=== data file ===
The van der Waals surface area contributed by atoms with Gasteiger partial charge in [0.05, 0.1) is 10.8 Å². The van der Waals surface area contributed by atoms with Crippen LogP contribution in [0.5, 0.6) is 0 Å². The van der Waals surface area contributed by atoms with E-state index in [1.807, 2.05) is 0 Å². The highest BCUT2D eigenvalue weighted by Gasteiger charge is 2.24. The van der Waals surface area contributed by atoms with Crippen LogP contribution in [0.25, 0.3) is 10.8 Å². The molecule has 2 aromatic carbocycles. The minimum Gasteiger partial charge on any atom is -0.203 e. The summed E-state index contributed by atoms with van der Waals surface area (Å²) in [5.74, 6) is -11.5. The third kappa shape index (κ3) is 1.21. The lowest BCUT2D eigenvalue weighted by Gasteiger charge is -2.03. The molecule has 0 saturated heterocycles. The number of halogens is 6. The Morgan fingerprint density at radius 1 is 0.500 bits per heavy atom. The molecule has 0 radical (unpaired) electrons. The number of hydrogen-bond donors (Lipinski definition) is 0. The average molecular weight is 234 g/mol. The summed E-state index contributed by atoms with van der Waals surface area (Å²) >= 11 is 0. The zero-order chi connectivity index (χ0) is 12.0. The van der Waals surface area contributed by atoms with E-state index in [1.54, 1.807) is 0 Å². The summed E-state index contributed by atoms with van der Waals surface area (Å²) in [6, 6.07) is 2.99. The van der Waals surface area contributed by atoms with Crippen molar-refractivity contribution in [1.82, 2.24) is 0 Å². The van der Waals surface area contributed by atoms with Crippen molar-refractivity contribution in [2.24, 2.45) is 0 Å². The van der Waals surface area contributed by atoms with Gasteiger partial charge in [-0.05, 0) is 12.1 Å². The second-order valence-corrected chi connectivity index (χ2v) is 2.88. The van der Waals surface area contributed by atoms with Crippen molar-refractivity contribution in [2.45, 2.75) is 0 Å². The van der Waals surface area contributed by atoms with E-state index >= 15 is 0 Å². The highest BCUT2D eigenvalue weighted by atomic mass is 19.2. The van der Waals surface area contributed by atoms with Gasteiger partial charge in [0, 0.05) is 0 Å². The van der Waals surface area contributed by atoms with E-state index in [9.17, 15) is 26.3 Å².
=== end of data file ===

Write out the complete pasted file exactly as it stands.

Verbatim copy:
The van der Waals surface area contributed by atoms with Gasteiger partial charge in [0.05, 0.1) is 10.8 Å². The van der Waals surface area contributed by atoms with Crippen LogP contribution in [0.5, 0.6) is 0 Å². The van der Waals surface area contributed by atoms with E-state index in [1.807, 2.05) is 0 Å². The highest BCUT2D eigenvalue weighted by Gasteiger charge is 2.24. The van der Waals surface area contributed by atoms with Crippen LogP contribution in [0.25, 0.3) is 10.8 Å². The molecule has 2 aromatic carbocycles. The minimum Gasteiger partial charge on any atom is -0.203 e. The summed E-state index contributed by atoms with van der Waals surface area (Å²) in [5.74, 6) is -11.5. The third kappa shape index (κ3) is 1.21. The lowest BCUT2D eigenvalue weighted by Gasteiger charge is -2.03. The molecule has 0 saturated heterocycles. The number of halogens is 6. The Morgan fingerprint density at radius 1 is 0.500 bits per heavy atom. The molecule has 0 radical (unpaired) electrons. The number of hydrogen-bond donors (Lipinski definition) is 0. The average molecular weight is 234 g/mol. The summed E-state index contributed by atoms with van der Waals surface area (Å²) >= 11 is 0. The zero-order chi connectivity index (χ0) is 12.0. The van der Waals surface area contributed by atoms with E-state index in [1.54, 1.807) is 0 Å². The summed E-state index contributed by atoms with van der Waals surface area (Å²) in [6, 6.07) is 2.99. The van der Waals surface area contributed by atoms with Crippen molar-refractivity contribution in [1.82, 2.24) is 0 Å². The van der Waals surface area contributed by atoms with Crippen molar-refractivity contribution in [2.24, 2.45) is 0 Å². The van der Waals surface area contributed by atoms with Gasteiger partial charge in [-0.05, 0) is 12.1 Å². The second-order valence-corrected chi connectivity index (χ2v) is 2.88. The van der Waals surface area contributed by atoms with Crippen molar-refractivity contribution in [2.45, 2.75) is 0 Å². The van der Waals surface area contributed by atoms with E-state index >= 15 is 0 Å². The highest BCUT2D eigenvalue weighted by atomic mass is 19.2. The van der Waals surface area contributed by atoms with Gasteiger partial charge in [0, 0.05) is 0 Å². The van der Waals surface area contributed by atoms with E-state index in [9.17, 15) is 26.3 Å².